The NC State University College of Veterinary Medicine is initiating a “Dean’s Lecture Series” with a presentation on how the health of the environment, wildlife, domestic animals, and people are inextricably linked.
“One Health, Food Security, and Climate Change: What are the Connections?” will be discussed by Dr. Mo Salman from 3 to 4 p.m. on Wednesday, March 20, in the South Theater of the main CVM Building.
Dr. Salman is a professor of veterinary epidemiology at Colorado State University’s College of Veterinary Medicine and Biomedical Sciences who is concerned with addressing the endemic and emerging problems of developing countries, specifically those countries that face complex on-the-ground logistical concerns due to poverty, political unrest, cultural upheaval, war, climate change, or natural disasters.
An expert in infectious disease surveillance and survey in animals, Dr. Salman has been involved in international One Health efforts in more than 15 countries in Eastern and Central Europe, Africa, Asia, and the Middle East.
His work often focuses on helping nations identify and combat zoonotic diseases that spread from animals to humans, such as avian influenza, as well as infectious animals diseases that have an impact on trade and food security such as Foot and Mouth Disease. In 2012 Dr. Salman and colleagues were awarded a $15 million grant from the United States Agency for International Development to address the impact of global climate change on livestock systems.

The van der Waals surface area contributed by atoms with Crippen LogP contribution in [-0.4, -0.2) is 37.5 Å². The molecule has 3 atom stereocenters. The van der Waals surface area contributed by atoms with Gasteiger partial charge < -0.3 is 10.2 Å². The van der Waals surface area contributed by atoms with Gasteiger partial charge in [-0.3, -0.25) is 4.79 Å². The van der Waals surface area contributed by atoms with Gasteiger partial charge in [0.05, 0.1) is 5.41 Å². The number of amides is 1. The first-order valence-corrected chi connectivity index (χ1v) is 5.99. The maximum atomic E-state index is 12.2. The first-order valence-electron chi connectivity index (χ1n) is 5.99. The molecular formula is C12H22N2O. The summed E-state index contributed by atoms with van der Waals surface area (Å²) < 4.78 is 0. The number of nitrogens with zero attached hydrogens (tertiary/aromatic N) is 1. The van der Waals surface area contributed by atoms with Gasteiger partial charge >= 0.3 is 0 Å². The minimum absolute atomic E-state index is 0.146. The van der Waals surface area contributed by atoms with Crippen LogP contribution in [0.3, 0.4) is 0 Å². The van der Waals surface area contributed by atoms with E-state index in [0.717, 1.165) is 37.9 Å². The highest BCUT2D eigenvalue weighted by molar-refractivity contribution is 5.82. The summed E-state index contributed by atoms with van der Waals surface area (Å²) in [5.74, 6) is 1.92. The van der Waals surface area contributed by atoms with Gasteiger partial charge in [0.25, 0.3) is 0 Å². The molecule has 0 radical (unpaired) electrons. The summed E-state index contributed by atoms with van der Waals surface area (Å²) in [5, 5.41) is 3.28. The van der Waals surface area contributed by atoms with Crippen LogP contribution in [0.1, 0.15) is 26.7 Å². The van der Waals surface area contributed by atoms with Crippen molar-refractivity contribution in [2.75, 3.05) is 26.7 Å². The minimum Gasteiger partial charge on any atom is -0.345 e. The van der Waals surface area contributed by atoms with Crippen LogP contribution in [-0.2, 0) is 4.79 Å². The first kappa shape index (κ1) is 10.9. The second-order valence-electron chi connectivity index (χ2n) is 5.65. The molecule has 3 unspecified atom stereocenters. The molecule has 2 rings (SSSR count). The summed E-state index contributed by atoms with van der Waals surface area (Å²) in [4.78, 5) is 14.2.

Born in Baghdad, Iraq, Dr. Salman completed his veterinary degree at the University of Baghdad. He practiced in the United Arab Emirates before moving to the U.S. in 1978 where he was in private practice until beginning graduate studies at the University of California-Davis.
Dr. Salman joined CSU in 1984 as analytical veterinary epidemiologist. In 2002 he helped establish the CSU Animal Population Health Institute with its goals: “to improve the health of animal populations, to prevent and control infectious and other important diseases of animals, and to contribute to national and international animal disease policy making processes by providing a better understanding of disease epidemiology and pathogenesis.”
A Diplomate in the American College of Veterinary Preventive Medicine, Dr. Salman also is a Fellow of the American College of Epidemiology. Among his professional honors, he is the 2007 recipient of the American Veterinary Medical Association’s XII International Veterinary Congress Prize for “outstanding contributions to international understanding of veterinary medicine.”
Note: Dr. Salmon will also be speaking to the One Health Intellectual Exchange Group at the North Carolina Biotechnology Center from 5:30 to 7:30 p.m. on Tuesday, March 19. Both talks are free and open to the public but registration is suggested.
For additional reading: NC State CVM Students Initiate One Health Forum
Posted Feb 1, 2013